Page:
JW: And now you’re a teacher. What’s that experience like?
JH: It's interesting, ya know? It's a huge learning experience. I enjoy doing it and it's fun. I teach kids of all ages. I teach jazz trumpet at UVM, but I also teach regular trumpet to little kids too. So, it's a whole different ball game compared to college kids.
JW: You spent a couple of years playing with Trey’s band. I would assume your classical background helped, but what kinds of things were you turned on to with that project?
JH: My musical upbringing has kind of been in stages. It was classical until I was in high school and then it was jazz through college. Then it sort of branched out from there into what most kids were probably listening to, in terms of their dad's record collections, and that's sort of when I got turned onto 60s and 70s music, when I met Trey. So it's definitely played a huge part in my current musical life.
JW: Talk about the transition from touring with Trey’s band to putting together your solo project.
JH: I had known a lot of the musicians before and I just got so comfortable playing with them because we had played together so much. It came together about a year ago I guess. We started out in October and recorded in November I think. I had been working on getting it together the summer before and I just wanted to do something new and do a little project on my own and see how it went. It turned out to be really cool and people were really into it. The band was digging it so we decided to play some gigs.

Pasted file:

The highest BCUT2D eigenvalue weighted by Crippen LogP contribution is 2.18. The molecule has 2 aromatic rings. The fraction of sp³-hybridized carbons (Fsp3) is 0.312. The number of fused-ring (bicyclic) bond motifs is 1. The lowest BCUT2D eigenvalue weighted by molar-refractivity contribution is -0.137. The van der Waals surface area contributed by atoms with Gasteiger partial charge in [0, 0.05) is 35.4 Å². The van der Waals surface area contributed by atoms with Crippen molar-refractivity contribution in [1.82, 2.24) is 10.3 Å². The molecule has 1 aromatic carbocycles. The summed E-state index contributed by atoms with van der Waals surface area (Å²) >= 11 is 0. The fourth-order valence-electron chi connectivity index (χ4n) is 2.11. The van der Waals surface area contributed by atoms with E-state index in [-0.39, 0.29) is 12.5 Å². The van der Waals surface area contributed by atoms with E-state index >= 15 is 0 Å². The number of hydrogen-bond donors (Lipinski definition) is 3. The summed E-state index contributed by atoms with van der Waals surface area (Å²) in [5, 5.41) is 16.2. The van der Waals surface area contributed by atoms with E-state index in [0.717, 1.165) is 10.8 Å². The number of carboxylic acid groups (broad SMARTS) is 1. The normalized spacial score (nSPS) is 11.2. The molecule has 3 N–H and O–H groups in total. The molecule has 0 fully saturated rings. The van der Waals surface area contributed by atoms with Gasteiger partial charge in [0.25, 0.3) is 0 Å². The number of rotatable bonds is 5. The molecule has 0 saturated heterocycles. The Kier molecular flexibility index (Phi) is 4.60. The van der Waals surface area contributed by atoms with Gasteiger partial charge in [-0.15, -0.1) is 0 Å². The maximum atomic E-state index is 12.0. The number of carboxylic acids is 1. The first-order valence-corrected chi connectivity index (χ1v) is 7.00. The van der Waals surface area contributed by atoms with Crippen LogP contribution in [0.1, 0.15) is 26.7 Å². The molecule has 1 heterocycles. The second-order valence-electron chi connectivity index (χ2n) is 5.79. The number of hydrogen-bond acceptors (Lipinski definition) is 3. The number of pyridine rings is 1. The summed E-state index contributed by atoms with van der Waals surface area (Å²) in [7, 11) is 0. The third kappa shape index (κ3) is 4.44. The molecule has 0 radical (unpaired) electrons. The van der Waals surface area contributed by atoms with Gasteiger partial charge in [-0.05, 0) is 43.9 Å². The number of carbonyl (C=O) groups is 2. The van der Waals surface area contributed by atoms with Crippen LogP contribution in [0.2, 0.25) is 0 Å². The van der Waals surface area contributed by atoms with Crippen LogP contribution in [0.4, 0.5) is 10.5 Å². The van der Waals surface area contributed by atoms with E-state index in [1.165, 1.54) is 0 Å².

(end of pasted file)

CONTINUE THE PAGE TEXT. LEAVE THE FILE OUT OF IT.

JW: What sort of musical vision did you have? The album is certainly very eclectic.
JH: That's what I like about it. It's very spontaneous and there are a lot of different styles. That sort of goes back to my musical upbringing. It's important to me because I haven't listened to one style of music my whole life. I think it's important to always be playing and listening to different kinds of music. So the album, I hope, expresses that.
JW: What was the recording process like? Did you write most of the material ahead of time or was there a lot of collaboration with the rest of the guys in the band?
JH: I wrote most of it really quickly. We had one rehearsal before we actually went into the studio. We did the album in three or four days and I ended up writing just sort of sketches of ideas. I had lyrics all written out too. We went in and I explained the ideas I had and it sort of fleshed itself out from there. Really, we did a lot of the work in the studio, but never did more than three takes of anything, so it's all very spontaneous.
JW: For a lot of the funk tunes, I noticed a big stylistic difference in the rhythm section. You’re using Russ Lawton on drums, who you’re obviously accustomed to playing with in Trey’s band, but talk about the difference between your bass player, Chris Henry and Tony Markellis. Chris sounds like more of a traditional funk player, with actual fills, as opposed to Tony’s "rock solid," sparse approach.